…but recovery weak- Expert
The Nigerian Bureau of statistics (NBS) said on Tuesday in its Q2 GDP report that Nigeria’s economy has emerged from recession in the second quarter, expanding 0.55 per cent year-on-year.
The country’s economy shrank by 1.5 per cent in 2016 for its first annual contraction in 25 years. It also declined in the first quarter of this year, due to lower revenues from oil, its dominant export, and a shortage of hard currency.
Crude production slumped last year as militants attacked oil facilities. It recovered in the second quarter to 1.84 million barrels per day, the statistics office said on its Twitter account, after the government engaged in negotiations to address communities’ grievances in its crude-producing heartlands in the Niger Delta.
This growth, according to the NBS is 2.04 per cent higher than the rate recorded in the corresponding quarter of 2016 (–1.49%) and higher by 1.46 per cent points from rate recorded in the preceding quarter, (revised to –0.91% from –0.52%).
It said quarter-on-quarter, real GDP growth was 3.23 per cent. During the quarter, aggregate GDP stood at N26,986,005.20 million in nominal terms, compared to N23,547,466.91 million in Q2 2016, resulting in a nominal GDP growth of 14.60 per cent.
During the review period, oil production is estimated to have averaged at 1.84 million barrels per day (mbpd), 0.15 million barrels higher than the daily average production recorded in the first quarter of 2017 (June 2017 is estimated and may be revised).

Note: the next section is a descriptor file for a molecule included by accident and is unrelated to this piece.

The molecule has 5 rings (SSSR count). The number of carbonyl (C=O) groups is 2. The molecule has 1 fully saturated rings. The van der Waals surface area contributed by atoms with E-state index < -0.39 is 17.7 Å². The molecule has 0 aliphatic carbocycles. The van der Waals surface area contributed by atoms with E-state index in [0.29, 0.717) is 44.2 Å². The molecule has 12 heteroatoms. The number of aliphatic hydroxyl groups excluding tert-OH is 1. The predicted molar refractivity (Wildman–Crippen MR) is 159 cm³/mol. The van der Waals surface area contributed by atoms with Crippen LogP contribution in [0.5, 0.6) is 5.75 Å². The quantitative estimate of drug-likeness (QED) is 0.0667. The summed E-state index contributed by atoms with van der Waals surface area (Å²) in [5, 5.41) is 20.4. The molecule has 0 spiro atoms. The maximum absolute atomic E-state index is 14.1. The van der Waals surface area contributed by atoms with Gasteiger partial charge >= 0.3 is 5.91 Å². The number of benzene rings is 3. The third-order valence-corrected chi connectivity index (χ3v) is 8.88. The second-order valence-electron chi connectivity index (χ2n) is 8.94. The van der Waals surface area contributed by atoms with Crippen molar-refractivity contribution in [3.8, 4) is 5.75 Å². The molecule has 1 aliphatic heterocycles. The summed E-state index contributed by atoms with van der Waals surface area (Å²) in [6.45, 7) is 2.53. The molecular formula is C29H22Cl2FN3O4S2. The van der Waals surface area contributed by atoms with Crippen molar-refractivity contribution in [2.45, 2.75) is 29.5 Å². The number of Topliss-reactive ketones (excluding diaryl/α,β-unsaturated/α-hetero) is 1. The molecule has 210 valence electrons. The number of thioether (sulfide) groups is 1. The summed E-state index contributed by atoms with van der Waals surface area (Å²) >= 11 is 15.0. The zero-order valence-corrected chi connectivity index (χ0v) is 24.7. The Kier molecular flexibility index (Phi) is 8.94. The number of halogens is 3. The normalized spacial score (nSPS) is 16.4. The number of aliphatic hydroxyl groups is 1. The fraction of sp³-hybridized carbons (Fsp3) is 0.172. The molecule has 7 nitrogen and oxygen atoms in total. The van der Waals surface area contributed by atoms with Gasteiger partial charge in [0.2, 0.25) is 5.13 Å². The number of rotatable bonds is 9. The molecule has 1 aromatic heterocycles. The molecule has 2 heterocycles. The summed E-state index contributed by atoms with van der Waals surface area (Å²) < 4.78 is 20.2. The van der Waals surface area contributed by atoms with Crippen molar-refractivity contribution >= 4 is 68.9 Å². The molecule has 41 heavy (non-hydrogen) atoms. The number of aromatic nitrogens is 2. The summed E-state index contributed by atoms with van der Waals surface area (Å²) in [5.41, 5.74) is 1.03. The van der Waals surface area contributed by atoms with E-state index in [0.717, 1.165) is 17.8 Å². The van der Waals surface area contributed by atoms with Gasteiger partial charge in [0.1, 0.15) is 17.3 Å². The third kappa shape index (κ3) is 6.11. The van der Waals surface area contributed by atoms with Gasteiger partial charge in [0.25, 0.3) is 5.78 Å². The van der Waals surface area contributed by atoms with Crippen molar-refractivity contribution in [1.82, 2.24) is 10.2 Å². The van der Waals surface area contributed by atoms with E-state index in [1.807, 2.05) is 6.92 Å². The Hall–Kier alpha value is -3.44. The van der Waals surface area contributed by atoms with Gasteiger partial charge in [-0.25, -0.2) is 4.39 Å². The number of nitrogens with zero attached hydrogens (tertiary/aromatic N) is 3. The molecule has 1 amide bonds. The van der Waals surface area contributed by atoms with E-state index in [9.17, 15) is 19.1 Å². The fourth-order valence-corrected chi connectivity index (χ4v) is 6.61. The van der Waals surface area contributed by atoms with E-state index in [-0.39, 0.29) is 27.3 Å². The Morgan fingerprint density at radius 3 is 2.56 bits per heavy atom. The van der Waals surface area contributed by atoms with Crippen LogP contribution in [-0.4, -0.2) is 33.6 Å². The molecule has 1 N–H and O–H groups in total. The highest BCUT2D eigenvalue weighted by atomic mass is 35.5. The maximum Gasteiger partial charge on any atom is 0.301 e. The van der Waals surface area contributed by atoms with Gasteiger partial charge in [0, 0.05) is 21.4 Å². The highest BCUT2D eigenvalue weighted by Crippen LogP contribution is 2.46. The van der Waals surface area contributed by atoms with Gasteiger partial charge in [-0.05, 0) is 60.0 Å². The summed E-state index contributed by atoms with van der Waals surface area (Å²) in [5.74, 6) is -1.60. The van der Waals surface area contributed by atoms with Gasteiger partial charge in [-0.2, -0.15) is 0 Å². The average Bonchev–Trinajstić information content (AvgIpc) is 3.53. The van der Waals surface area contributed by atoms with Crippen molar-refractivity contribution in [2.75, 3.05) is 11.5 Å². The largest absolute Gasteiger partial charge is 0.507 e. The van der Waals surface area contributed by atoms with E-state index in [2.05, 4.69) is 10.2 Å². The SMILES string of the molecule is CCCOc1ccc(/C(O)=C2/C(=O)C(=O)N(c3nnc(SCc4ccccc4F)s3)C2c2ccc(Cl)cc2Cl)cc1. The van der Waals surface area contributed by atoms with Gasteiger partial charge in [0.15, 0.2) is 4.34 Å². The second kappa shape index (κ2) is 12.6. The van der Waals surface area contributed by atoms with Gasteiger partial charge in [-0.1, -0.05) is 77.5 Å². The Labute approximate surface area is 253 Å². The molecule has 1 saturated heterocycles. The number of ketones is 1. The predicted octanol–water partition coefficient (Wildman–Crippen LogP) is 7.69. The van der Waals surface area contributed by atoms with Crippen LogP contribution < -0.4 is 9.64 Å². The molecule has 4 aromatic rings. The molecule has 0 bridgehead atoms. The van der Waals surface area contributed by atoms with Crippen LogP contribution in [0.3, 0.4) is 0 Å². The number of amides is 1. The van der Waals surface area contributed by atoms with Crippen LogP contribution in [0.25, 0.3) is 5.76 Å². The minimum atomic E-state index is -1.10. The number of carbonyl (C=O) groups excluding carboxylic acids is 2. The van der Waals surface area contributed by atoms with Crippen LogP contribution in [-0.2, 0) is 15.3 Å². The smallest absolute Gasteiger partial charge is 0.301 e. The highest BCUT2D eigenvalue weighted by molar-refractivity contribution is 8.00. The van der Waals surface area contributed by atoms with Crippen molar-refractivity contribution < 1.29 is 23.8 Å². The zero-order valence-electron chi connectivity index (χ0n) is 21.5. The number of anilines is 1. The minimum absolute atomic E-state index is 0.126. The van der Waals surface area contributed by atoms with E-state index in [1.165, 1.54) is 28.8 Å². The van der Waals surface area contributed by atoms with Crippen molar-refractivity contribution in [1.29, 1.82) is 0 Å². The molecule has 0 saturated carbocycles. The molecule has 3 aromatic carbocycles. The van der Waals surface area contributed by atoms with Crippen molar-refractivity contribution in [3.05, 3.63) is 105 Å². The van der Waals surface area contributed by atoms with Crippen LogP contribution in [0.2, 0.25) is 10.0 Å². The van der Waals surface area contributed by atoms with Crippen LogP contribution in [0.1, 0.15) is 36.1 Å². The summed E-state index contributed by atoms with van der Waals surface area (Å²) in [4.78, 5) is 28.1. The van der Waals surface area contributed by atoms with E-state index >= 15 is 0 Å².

Oil production during the quarter was higher by 0.03 million barrels per day relative to the corresponding quarter in 2016, which recorded an output of 1.81mbpd.
NBS explained that oil output for March 2017 has been revised and this affected average output for the first quarter 2017 from 1.83mbpd to 1.69mbpd.
The non-oil sector grew by 0.45 per cent in real terms during the reference quarter. Also, the major driver of growth in the Non-oil sector was the Agriculture Sector (Crop Production), finance & insurance, Electricity, gas, steam and air conditioning supply and Other Services.
But that recovery failed to drive a strong rebound in overall economic growth.
“This is not at all a robust GDP print, it still falls far short of the growth rates the Nigerian economy should be achieving,” said Razia Khan, chief economist for Africa at Standard Chartered, said in an interview with Reuters.
“While improved oil production has driven some of the recovery, the output numbers provided by the National Bureau of Statistics suggest that further upside from this source might be limited.”